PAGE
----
Anyway, I know you’re teeming with ideas, and I just wanted to add one tiny one. And to say how glad I am of your progress.

  2. W–those are really good ideas, I think I will try to tackle them. It is really uncharted territory, going from brain injury to writing stories again…so it just makes sense that I ought to break fiction down into incremental steps.

    Thank you.

  3. w

    You’re very welcome. You could fill a whole different notebook with such writings, and it would be fascinating for you (and for others, if you ever want to share!) to see the progress of mapping out your fiction. You already have, and will continue to have, a record of personal stuff—frustrations, hopes, fears, questions—so a separate record of fiction exercises would be equally wonderful and challenging for your brain. No pressure; when you’re ready and/or willing, of course!

  4. Lovely to hear of your improvement. I suppose part of the healing process is about learning to accept the gap between “100% better” and “the way you were”. You seem to be doing an amazing job of that.

  5. Jade….you have such strong determination and drive when you want something. Your progress, to use a medical term, is “remarkable” and it is that progress that fuels your desire to achieve greater things. I really like how you have been able to use this blog and your notebook to benchmark your journey, your progress.

    I love “pushing the envelope” even if it means some frustration at times because the exhilaration of achieving the goals can more than offset it. So while I understand what others are saying about breaking down goals into “baby steps” (and I agree with them), I also prefer going for the “big enchilada”! Some might call it wanting your cake and ice cream. So be it *smile*

  6. I love your on-the-fly pictures–this one, and the melting landscape of Hurtling.

  7. mel

    congrats on your progress, jade.

  8. Congratulations on your big step! I love to hear it, and nearly cried, honestly, when I read this post.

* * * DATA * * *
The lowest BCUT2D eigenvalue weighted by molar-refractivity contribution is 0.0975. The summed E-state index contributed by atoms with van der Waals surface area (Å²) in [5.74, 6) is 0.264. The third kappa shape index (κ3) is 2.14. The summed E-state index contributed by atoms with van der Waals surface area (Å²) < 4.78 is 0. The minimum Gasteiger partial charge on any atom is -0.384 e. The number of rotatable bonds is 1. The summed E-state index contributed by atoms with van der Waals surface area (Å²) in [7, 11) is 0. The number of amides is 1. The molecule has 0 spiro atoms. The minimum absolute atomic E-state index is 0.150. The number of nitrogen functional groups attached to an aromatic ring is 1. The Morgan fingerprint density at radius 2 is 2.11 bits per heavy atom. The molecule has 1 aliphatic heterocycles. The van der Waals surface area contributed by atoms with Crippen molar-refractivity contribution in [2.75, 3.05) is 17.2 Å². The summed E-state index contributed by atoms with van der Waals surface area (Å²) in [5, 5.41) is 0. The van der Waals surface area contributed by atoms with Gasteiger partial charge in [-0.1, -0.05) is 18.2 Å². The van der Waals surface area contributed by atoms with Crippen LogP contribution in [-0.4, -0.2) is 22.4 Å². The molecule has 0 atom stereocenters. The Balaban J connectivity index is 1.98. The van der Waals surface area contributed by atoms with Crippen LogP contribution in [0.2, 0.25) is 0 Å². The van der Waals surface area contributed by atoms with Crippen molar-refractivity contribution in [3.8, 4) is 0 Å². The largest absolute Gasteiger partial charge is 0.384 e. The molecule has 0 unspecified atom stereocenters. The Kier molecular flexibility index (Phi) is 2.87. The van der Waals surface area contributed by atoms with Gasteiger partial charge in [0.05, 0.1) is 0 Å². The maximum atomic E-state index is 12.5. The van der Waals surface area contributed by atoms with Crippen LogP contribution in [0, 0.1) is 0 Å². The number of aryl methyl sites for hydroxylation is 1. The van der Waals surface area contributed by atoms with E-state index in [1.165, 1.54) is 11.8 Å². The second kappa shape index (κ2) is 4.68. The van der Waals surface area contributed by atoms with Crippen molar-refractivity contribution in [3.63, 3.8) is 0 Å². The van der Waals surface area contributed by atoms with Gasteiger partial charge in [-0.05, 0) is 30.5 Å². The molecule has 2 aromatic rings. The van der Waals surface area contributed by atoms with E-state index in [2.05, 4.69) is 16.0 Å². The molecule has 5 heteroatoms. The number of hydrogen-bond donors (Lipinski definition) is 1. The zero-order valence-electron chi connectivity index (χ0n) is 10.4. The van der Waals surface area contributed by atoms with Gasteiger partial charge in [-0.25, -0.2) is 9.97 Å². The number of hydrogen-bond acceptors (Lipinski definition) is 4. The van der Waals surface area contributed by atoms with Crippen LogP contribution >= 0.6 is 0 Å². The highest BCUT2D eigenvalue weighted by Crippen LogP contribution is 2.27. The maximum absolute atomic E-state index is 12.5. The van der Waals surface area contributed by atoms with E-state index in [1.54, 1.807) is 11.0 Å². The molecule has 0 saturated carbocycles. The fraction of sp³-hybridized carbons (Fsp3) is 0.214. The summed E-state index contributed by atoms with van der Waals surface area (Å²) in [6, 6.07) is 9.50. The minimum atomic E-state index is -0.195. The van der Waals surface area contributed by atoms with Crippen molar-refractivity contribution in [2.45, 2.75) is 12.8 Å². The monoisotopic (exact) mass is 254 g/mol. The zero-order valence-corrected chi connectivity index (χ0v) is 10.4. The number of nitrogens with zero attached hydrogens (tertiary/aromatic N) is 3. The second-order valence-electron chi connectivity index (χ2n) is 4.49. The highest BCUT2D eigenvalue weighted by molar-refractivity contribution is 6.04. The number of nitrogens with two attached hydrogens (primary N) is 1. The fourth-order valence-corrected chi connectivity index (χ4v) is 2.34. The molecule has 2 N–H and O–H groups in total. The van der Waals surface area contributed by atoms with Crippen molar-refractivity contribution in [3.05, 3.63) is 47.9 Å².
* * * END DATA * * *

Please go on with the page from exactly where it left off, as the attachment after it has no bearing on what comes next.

I agree about breaking your goals down into baby steps. I also reccomend that you set “back-up” goals, so that you don’t feel overwhelmingly disappointed if one of these goals is missed by a little. For instance, you may say to yourself, “I’ll be completely thrilled if I can read 50 pg fiction a day, but I’ll also be incredibly happy with 40 or 35.” Having these goals set up like this encourages you to keep working toward your ultimate goal if by chance you don’t meet the deadline you’ve set for it.

    I thought that W’s idea about keeping your writings in a journal was fabulous, too. I for one would love to see how your progression back into fiction writing develops. It would be facinating both from a fiction writing and a rehab standpoint.

  9. slynne–the support here is enormous! I began writing for myself in this space (as I had barely any audience when I began this blog) and now I feel the synergy of readership and writer. It is the nugget for which I write, and it encourages me onward to an incredible degree.

    The suggestions you give are tremendous–yes, W’s idea about keeping my writings in a journal, and most importantly taking incremental BABY steps towards writing fiction again is incredible. I would not have thought about making a path for myself but now I see yes, little writing exercises to make my wway back is key.

    And your suggestion for “back up goals” is so very helpful. Yes.

    Thank you very much.